According to the press release for Terradactyl, the record is all “...about place – losing place mostly, struggling to find it again and succumbing to the fact that it's cold...”
This is the most accurate description of the record I could imagine and if everyone had access to press releases then my job here would be done.
The first thing you need to know about this record is that it's 'anticon hip-hop'. This isn't a gunz'n'bitchez rap album. It sticks firmly to the backpacking geek output of the label's recent releases. Even then it's a far cry from the struggling to break-out-but-not-quite-there sounds of the Deep Puddle Dynamics debut. Terradactyl is closer to the far leftfield of Restifom Bodies and the spoken word of Adam 'Doseone' Drucker (who guests on 'Steroids'). Then there's the disorientating beats, crystalline and digital-smooth in contrast to the murky, paranoid, buried vocals of Serengeti.
In the same way that Buck 65's (another cameo appearance here) 'Talkin' Honkey Blues' made you feel adrift in the great, arid landscapes of the American dustbowl, Polyphonic's work throws you into a sprawling desert of concrete and neon. Though where Buck was a travelling companion, bumming for change at gas stations and sharing his cheese and wine with you like a Kerouacian protagonist, Serengeti offers no such comfort. He mostly spits wisdom like a world-weary street hustler who'd rather let you make your own damn mistakes than hold your hand.
It's a headfuck to start with, make no mistake. The vocals and (at first seemingly arbitrary) beats don't seem to gel and you start to wonder if Serengeti & Polyphonic have actually ever met, things are that disjointed.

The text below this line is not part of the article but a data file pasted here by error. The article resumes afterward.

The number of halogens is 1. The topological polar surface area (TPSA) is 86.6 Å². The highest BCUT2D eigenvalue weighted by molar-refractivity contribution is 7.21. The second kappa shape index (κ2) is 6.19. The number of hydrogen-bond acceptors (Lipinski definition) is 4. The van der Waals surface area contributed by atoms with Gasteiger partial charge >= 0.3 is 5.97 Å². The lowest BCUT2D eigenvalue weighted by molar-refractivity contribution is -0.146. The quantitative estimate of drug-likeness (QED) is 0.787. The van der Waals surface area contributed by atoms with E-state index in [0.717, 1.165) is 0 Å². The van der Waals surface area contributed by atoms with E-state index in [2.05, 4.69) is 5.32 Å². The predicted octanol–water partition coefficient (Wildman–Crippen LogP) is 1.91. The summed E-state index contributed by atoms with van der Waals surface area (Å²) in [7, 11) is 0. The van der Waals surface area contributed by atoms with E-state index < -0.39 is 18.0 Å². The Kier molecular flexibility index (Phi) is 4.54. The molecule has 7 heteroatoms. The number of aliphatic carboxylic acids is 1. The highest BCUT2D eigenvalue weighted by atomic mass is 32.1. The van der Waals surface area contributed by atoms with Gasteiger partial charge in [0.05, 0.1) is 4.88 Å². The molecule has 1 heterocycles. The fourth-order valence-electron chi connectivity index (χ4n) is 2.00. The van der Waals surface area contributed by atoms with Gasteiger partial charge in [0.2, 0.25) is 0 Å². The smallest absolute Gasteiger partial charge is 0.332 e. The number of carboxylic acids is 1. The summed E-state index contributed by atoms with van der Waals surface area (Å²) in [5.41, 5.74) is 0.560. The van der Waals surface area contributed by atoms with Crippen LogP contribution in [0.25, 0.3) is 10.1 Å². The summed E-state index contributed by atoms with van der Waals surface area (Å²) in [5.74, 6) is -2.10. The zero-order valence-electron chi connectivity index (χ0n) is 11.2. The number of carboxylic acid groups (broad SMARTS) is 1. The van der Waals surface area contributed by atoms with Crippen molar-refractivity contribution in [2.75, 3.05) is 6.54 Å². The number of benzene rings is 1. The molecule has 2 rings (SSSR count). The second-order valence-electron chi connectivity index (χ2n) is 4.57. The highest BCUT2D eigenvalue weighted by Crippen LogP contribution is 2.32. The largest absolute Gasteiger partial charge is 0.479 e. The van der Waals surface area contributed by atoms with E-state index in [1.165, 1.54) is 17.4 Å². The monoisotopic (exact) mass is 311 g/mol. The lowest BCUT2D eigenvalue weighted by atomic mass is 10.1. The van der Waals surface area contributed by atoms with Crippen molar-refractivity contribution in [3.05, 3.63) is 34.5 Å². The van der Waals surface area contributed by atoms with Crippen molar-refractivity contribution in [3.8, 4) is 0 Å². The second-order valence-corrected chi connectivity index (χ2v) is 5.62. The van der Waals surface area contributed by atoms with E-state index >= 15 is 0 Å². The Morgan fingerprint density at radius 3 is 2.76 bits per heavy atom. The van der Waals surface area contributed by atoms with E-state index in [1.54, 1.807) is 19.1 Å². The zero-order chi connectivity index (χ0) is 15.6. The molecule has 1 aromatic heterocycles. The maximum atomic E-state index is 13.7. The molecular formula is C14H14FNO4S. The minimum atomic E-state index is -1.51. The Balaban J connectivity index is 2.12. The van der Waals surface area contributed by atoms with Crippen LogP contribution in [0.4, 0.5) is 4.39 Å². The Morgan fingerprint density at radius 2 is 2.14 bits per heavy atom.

By 'Patiently' however, things are starting to make crystal clear sense. This is music for anyone that's ever been left sitting in a club at 2am, drunk, fried and watching everyone else having the good time that you came out to have. When the music playing is at direct odds with your apocalyptic thoughts. But somehow that makes it all the better. It's the music you can hear muffled and pounding through the toilet wall as you sit there wondering what the hell's happened to your perfect evening. The record you put on when you've walked miles home in the rain after an argument with your best friends over nothing – yet you're STILL pouring yourself another whiskey. It's like that point in Sideways where Paul Giamatti slowly slips into darkness during his double date.
This is my only problem with Terradactyl. I can't imagine listening to it at any other time than those stated above, and god knows as I reach my thirties those are mercifully getting more few and far between. There's too little to hold on to. Too few memorable melodies, lines, beats. It sets a mood and keeps you there, but I'm not sure it's a mood I want to dwell in for very long. This is a particular kind of nostalgia, one that will leave you with more questions than you came to the record with.
This is by no means bad; guest star Doseone's output is littered with cryptic messages and tales to unravel, but you won't come out the other side of his dense mythology feeling like a couple of fortnights in a bad balloon. Terradactyl is disquieting, original and innovative, but I'm not sure the lows are worth the infrequent highs.
6Chris Nicholls's Score